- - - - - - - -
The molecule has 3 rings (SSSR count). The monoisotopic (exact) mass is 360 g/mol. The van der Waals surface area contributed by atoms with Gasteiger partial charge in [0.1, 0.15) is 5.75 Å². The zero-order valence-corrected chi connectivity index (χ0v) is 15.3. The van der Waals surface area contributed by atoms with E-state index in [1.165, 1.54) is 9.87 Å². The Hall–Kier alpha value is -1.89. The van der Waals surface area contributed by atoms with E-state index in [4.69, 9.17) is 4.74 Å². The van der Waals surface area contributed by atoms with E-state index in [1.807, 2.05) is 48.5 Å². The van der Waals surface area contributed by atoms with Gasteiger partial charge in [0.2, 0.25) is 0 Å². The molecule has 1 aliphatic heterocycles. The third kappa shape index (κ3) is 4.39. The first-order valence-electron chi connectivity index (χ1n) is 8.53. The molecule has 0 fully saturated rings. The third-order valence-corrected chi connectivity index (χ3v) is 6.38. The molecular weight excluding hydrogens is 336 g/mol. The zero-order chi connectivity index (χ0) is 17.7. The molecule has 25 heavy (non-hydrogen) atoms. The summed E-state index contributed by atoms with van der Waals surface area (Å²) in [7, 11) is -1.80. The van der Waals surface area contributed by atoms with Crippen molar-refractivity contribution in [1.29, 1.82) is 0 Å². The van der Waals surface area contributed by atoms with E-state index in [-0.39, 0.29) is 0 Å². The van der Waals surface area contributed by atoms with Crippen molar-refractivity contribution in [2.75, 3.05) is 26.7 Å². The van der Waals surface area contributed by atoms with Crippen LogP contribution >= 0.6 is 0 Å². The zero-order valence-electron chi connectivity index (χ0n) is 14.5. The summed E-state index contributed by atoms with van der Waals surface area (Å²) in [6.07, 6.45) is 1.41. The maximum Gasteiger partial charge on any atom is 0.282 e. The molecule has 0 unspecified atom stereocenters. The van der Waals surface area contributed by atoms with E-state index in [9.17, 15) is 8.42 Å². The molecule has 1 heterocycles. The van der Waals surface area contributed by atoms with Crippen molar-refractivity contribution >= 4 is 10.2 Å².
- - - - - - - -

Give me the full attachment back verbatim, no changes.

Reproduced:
The molecule has 3 rings (SSSR count). The monoisotopic (exact) mass is 360 g/mol. The van der Waals surface area contributed by atoms with Gasteiger partial charge in [0.1, 0.15) is 5.75 Å². The zero-order valence-corrected chi connectivity index (χ0v) is 15.3. The van der Waals surface area contributed by atoms with E-state index in [1.165, 1.54) is 9.87 Å². The Hall–Kier alpha value is -1.89. The van der Waals surface area contributed by atoms with E-state index in [4.69, 9.17) is 4.74 Å². The van der Waals surface area contributed by atoms with E-state index in [1.807, 2.05) is 48.5 Å². The van der Waals surface area contributed by atoms with Gasteiger partial charge in [0.2, 0.25) is 0 Å². The molecule has 1 aliphatic heterocycles. The third kappa shape index (κ3) is 4.39. The first-order valence-electron chi connectivity index (χ1n) is 8.53. The molecule has 0 fully saturated rings. The third-order valence-corrected chi connectivity index (χ3v) is 6.38. The molecular weight excluding hydrogens is 336 g/mol. The zero-order chi connectivity index (χ0) is 17.7. The molecule has 25 heavy (non-hydrogen) atoms. The summed E-state index contributed by atoms with van der Waals surface area (Å²) in [7, 11) is -1.80. The van der Waals surface area contributed by atoms with Crippen molar-refractivity contribution in [1.29, 1.82) is 0 Å². The van der Waals surface area contributed by atoms with E-state index in [-0.39, 0.29) is 0 Å². The van der Waals surface area contributed by atoms with Crippen molar-refractivity contribution in [2.75, 3.05) is 26.7 Å². The van der Waals surface area contributed by atoms with Crippen LogP contribution >= 0.6 is 0 Å². The zero-order valence-electron chi connectivity index (χ0n) is 14.5. The summed E-state index contributed by atoms with van der Waals surface area (Å²) in [6.07, 6.45) is 1.41. The maximum Gasteiger partial charge on any atom is 0.282 e. The molecule has 0 unspecified atom stereocenters. The van der Waals surface area contributed by atoms with E-state index in [9.17, 15) is 8.42 Å². The molecule has 1 heterocycles. The van der Waals surface area contributed by atoms with Crippen molar-refractivity contribution >= 4 is 10.2 Å².